Bry: What we have used at Orange Africa is walking on two sides. First is identifying a few problems revealed by the current crisis. In Africa, one of the problems is to be able to have trustful information about the crisis, about the medicine, about the way you can find a medicine, about the symptom of the virus, and so on. On this aspect, we realised that we can leverage our channel with our customer, which is a mobile app called My Orange. It is a customer relationship app and we are working on incorporating into these channels reliable information about the virus and what the people need to know. This is how we leveraged our current tool to address the problems linked to the crisis. 

On the second end, we also contacted all our start-ups and FabLab partner in Africa to see what they were doing, examine with them any opportunity for developing service, etc. So, FabLab has started manufacture of ventilators, because if Europe is lacking ventilators, then you can expect that Africa can lack ventilators as well. Some start-ups were more in the intermediation platform field and are using the intermediation platform to connect hospitals with human health care resources. Through this intermediation platform, hospitals can express their needs and people can volunteer to help them.

Krippendorff: Can the factory approach be applied to non-corporates and how big a company is needed for the design to be appropriate?

Bry: In the 40 examples given in the book The Intrapreneurs’ Factory, there are few examples of organizations that are not corporate and also organizations that are start-ups and small innovation agencies. Also, Orange is a large corporation, but in the countries where we operate, we are more comparable to mid-sized companies. Hence, intrapreneurship with employees can be applied to non-corporate organizations and medium-sized companies as well. 

For intrapreneurship, one key lever is to not have employees dedicated full-time to the project, because it can be difficult for a medium-sized company to dedicate one employee full-time and to compensate for this reduced resource as a full-time dedicated employee. To deal with this issue, Orange Belgium connects a team of employees with start-ups that have been selected into the corporate accelerator. They shape a team of both employees and start-ups who want to collaborate on the same problem to find out the solution for B2B or C2C, and what brings the start-up is that the solution is being built on top of the start-up platform. In this way, it saves a lot of time and compensates for the fact that employees are spending half a day on a weekly basis on the project.

Krippendorff: If you say you have 20% of the time for intrapreneurship-related work, often that means you have to work 120% of the time to get that time. So, are you suggesting a structure like that of a half a day or a specific time set aside?

Bry: In Orange Belgium, sometimes the employees start with a 20% or 10%, then they get more time as the project progresses along the different stages. Thus, one way is to start with 10% and then to progressively increase the allocation of the employees. Another way is through this kind of hybrid team because the start-up or the external entrepreneur will also bring experience in building the start-up and internal start-up in this case. That is very fruitful for the internal employees.

Krippendorff: How do you select which innovations to move forward as you go from the 100 to the 30 to the 10? Do you also advance ideas that don’t come from the front end of the funnel or maybe are introduced by employees outside of the program?

Bry: We do a mix of entrepreneurship internal innovation projects, problem-solving coming from the department and the business unit. We have this ideation platform where we mix all these opportunities. Then, we select a few of them to have time for exploration during two days with a different representative from the business unit, from the departments, some interested employees, and sometimes a few pre-selected start-ups. Based on these two days of exploration, we make a final selection of ideas that will be incubated and tested with the NGOs.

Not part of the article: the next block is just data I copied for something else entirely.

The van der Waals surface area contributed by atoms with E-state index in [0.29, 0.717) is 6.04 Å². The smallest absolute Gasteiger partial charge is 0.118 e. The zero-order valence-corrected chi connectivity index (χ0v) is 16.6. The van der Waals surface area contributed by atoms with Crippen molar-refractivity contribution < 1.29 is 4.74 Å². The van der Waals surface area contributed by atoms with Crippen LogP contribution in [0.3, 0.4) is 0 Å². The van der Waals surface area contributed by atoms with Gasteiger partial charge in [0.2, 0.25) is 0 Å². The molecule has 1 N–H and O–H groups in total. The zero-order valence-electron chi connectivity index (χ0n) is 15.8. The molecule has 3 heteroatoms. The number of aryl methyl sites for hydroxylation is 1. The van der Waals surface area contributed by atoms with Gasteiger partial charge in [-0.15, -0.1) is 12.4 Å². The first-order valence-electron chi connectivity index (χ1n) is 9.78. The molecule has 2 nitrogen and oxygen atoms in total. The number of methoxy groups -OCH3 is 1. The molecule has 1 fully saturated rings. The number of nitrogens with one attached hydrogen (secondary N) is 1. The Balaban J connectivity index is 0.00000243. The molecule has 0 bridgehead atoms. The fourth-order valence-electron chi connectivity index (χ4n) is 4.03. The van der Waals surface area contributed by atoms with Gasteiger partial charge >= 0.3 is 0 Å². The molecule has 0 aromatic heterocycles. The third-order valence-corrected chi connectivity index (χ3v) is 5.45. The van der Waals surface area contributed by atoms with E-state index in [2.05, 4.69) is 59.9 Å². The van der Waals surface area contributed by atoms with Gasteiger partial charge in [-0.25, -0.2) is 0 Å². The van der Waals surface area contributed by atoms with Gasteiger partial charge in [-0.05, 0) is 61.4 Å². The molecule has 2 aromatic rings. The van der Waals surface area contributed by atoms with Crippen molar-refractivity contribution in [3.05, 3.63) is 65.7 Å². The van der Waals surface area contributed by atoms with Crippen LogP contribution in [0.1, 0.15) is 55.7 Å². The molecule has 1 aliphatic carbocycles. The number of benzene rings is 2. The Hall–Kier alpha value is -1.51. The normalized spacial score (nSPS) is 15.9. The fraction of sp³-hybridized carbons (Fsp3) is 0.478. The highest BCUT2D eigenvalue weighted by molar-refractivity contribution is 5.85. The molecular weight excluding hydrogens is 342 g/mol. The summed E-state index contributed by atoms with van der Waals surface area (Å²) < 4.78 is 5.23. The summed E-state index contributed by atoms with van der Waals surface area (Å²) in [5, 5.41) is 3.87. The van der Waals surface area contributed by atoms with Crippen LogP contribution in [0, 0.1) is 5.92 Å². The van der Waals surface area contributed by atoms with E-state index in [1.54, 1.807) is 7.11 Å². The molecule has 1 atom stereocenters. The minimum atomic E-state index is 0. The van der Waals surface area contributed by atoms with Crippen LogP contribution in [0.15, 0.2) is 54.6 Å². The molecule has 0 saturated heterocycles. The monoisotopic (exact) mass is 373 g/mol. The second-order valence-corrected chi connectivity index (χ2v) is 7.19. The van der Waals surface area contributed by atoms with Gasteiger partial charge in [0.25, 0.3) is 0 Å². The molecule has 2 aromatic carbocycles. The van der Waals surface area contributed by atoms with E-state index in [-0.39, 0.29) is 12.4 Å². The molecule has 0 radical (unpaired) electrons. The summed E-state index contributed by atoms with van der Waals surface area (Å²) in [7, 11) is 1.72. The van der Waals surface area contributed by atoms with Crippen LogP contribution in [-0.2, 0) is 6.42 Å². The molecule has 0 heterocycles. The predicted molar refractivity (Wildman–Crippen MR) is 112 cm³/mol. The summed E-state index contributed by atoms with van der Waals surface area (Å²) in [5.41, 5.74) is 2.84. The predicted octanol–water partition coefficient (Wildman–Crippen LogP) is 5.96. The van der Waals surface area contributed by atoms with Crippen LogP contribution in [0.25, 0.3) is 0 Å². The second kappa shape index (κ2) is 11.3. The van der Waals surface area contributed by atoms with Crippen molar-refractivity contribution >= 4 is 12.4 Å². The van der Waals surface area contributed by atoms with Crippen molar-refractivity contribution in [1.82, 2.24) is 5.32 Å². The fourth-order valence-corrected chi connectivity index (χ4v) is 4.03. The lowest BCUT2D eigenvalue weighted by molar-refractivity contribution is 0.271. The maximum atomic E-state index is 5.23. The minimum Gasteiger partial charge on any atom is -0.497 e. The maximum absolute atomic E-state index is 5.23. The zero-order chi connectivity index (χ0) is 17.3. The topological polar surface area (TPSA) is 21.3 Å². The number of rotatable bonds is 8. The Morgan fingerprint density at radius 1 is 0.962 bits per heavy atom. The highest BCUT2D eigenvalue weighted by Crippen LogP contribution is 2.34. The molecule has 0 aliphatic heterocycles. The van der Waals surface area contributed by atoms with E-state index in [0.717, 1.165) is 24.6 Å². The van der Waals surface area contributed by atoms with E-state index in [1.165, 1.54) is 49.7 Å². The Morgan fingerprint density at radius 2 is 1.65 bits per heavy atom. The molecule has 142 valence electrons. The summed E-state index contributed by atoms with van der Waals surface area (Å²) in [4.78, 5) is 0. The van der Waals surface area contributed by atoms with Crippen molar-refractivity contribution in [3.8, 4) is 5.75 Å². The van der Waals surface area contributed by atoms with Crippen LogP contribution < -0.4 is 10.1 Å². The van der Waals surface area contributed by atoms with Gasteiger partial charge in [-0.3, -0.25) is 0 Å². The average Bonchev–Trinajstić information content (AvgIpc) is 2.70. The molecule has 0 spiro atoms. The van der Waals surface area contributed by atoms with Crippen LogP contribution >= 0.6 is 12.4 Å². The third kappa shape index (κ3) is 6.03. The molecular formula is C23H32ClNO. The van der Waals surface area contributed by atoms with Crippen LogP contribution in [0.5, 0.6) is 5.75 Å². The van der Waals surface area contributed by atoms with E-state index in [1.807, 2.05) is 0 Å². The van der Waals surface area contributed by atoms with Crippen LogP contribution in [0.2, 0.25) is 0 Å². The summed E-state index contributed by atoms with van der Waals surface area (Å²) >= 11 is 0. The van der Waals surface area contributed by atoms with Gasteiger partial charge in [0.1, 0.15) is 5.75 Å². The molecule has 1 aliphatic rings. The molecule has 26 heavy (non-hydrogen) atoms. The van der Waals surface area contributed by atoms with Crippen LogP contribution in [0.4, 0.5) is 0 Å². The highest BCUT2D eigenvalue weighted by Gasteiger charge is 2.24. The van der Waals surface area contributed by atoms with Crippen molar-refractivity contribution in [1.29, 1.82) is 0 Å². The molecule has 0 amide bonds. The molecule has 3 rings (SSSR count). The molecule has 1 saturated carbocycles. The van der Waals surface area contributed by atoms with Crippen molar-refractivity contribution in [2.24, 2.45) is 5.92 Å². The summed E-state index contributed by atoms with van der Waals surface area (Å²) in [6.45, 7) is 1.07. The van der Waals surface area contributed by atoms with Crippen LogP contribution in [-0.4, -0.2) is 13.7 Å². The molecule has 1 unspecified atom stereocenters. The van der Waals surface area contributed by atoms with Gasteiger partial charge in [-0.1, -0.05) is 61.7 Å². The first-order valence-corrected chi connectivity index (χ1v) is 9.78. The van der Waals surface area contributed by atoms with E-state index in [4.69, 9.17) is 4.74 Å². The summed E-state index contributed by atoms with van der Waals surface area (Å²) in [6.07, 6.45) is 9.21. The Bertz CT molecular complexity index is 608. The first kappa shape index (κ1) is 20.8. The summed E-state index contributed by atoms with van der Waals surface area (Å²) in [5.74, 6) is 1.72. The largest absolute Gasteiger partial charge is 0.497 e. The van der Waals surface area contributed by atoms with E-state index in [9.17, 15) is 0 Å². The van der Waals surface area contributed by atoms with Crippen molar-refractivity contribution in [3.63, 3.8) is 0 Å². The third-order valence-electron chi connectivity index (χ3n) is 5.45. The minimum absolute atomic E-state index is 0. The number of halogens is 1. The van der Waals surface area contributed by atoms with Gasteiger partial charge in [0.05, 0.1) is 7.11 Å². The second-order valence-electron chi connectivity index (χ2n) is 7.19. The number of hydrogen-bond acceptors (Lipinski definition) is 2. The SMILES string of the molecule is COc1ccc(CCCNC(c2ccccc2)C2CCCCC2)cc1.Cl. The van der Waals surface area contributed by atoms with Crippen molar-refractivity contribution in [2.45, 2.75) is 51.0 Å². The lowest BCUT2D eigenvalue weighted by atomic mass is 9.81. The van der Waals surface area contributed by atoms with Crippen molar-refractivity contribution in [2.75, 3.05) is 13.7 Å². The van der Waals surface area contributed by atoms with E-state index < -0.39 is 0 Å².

It is important to combine different innovation programs, problem-solving regarding business unit problems, ideation with employees, and start-up collaboration. To make a selection, it is important to have two-three days for exploring this, because making the selection very early just on an idea that is composed of approximately two or three or five sentences can lead to mistakes. It is also important to have the ideal business unit which is interested in the idea participating during an innovation workshop as it is the time when we explore what the idea means, what it involves, what is the value proposition, etc. Based on these regular criteria, it is advisable to be clear enough when propositioning for the customer. To have a clear value proposition is not always easy to achieve. 

Previously, we also asked the question of whether an idea was innovative enough, but innovation is very linked to a cultural mindset, to a cultural context, and what is innovative enough might not be innovative in your work, but be very innovative in the idea. So, people were not aligned on this criterion, and it had to be taken out. The second criterion is, whether the branch is bringing something interesting to execute this idea or not. The third is linked to the team. The question asked is if the business unit department is committed to this idea, executed or not, is the team composed of the intrapreneur and start-up convincing and are they bringing enthusiasm, energy, and a willingness to go there?

Krippendorff: How are you including suppliers and partners in the innovation process, and given that these two parties have been impacted by COVID-19, how does that affect the program?

Bry: I will answer with another example, which is the gas distribution company in France. Their open innovation program is based in the supplier and purchase department and I think it’s a very good way to adapt. To collaborate with a start-up, you need to adapt the tools that you have in place with suppliers, and the purchasing department is in a perfect position for that. So, setting one open innovation program within the purchasing department is a way to streamline down the way to the corporation with the start-up.

Krippendorff: Would you to like share some final thoughts?

Bry: In the innovation mindset, you get the best of opportunities; you have this rebound mindset that is all the more necessary after the crisis, and for the quarantine obviously, so don’t hesitate to leverage the innovation mindset.